The use of timber–concrete composite (TCC) bridges in the United States dates back to approximately 1924 when the first bridge was constructed. Since then a large number of bridges have been built, of which more than 1,400 remain in service. The oldest bridges still in service are now more than 84 years old and predominately consist of two different TCC systems. The first system is a slab-type system that includes a longitudinal nail-laminated deck composite with a concrete deck top layer. The second system is a stringer system that includes either sawn timber or glulam stringers supporting a concrete deck top layer. The records indicate that most of the TCC highway bridges were constructed during the period of 1930–1960. The study presented in this paper discusses the experience and per-formance of these bridge systems in the US. The analysis is based on a review of the relevant literature and databases complemented with field inspections conducted within various research projects. Along with this review, a historical overview of the codes and guidelines available for the design of TCC bridges in the US is also included. The analysis undertaken showed that TCC bridges are an effective and durable design alternative for highway bridges once they have shown a high performance level, in some situations after more than 80 years in service with a low maintenance level.
International Nondestructive Testing and Evaluation of Wood Symposium
September 24-27, 2013, Madison, Wisconsin, USA
The purpose of this study was to explore the possibilities of using existing nondestructive evaluation (NDE) methods to assess delamination and decay of glulam structures. A glulam arch removed from a research building after more than 75-year service was used as a test specimen. The glulam arch section was tested using stress wave timing, ultrasonic wave propagation, and resistance microdrilling methods at a series of locations. The arch was subsequently cut open for visual inspection and small compression and shear samples were obtained for strength testing. It was found that wave propagation times or wave velocities measured across the laminations were good indicators of internal decay. Stress wave timing and ultrasonic propagation methods were able to detect moderate to large delamination, but not micro-delamination. Resistance micro-drilling was found not effective in detecting delamination. Further research is planned to evaluate the possibility of using pulse-echo method to detect internal delamination of glulam members. Key words: glued laminated timber (glulam), stress wave, ultrasonic wave, resistance micro-drilling, strength, modulus of elasticity.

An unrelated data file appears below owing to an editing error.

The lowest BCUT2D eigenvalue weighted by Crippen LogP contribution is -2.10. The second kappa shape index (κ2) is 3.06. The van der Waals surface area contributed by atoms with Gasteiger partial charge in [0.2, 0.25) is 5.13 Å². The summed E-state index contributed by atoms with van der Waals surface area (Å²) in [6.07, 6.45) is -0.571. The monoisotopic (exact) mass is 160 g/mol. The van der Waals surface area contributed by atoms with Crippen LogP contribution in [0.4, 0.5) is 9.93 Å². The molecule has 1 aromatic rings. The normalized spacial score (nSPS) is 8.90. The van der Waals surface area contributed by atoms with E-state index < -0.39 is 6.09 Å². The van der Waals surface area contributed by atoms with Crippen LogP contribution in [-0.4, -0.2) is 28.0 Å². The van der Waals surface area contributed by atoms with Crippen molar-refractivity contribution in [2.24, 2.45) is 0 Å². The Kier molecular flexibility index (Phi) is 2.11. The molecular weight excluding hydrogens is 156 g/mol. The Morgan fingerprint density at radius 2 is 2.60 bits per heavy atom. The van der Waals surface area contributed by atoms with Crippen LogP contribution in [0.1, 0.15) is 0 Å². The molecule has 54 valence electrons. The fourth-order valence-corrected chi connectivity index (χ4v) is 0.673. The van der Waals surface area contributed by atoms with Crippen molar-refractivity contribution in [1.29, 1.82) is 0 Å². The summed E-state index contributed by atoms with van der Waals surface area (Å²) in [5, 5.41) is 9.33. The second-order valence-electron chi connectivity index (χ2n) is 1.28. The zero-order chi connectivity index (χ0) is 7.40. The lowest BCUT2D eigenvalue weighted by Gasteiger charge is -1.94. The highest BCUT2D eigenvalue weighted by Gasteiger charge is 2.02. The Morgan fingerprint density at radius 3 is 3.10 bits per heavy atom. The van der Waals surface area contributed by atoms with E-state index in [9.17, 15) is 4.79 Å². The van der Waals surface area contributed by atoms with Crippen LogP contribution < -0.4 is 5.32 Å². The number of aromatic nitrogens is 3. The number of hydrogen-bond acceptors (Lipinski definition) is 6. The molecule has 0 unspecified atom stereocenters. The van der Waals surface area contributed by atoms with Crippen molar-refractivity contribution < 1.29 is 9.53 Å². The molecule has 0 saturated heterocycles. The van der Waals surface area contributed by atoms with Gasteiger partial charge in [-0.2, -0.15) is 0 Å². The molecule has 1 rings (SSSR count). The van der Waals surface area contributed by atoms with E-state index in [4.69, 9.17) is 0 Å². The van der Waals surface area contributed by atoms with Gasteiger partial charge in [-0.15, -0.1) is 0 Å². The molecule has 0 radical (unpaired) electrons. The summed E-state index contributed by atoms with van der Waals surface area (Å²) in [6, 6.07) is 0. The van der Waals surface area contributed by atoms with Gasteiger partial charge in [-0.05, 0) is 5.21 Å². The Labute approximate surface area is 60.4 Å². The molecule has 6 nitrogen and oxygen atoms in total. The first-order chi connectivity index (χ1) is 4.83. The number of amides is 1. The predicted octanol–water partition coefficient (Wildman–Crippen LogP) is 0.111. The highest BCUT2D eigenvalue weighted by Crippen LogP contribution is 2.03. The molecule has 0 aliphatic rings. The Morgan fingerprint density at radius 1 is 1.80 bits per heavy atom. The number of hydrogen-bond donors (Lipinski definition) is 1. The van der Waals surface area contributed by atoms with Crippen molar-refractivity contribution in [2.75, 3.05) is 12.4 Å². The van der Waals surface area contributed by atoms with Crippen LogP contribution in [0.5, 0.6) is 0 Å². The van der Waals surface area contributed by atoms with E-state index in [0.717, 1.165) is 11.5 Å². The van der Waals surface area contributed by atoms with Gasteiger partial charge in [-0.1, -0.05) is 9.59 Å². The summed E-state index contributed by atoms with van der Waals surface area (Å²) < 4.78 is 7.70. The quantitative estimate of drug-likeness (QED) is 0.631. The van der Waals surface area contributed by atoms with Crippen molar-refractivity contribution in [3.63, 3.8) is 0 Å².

Two of the major topics of interest to those designing taller and larger wood buildings are the susceptibility to differential movement and the likelihood of mass timber components drying too slowly after they become wet during construction. The Wood Innovation and Design Centre in Prince George, British Columbia provides a unique opportunity for non-destructive testing and monitoring to measure the ‘As Built’ performance of a relatively tall mass timber building. Field measurements also provide performance data to support regulatory and market acceptance of wood-based systems in tall and large buildings. This report covers vertical movement and roof moisture performance measured from this building for about three and a half years, with sensors installed during the construction.
The report first describes instrumentation. The locations selected for installing displacement sensors for measuring vertical movement comprised of the following: glued-laminated timber (glulam) columns together with cross-laminated timber (CLT) floors on three lower floors; a glulam column together with a parallel strand lumber (PSL) transfer beam on the first floor; and a CLT shear wall of the core structure on each floor from the second up to the top floor. Sensors were also installed to measure environmental conditions (temperature and relative humidity) in the immediate vicinity of the components being monitored. In addition, six locations in the timber roof were selected and instrumented for measuring moisture changes in the wood as well as the local environmental conditions. Most sensors went into operation in the middle of March 2014, after the roof sheathing was installed.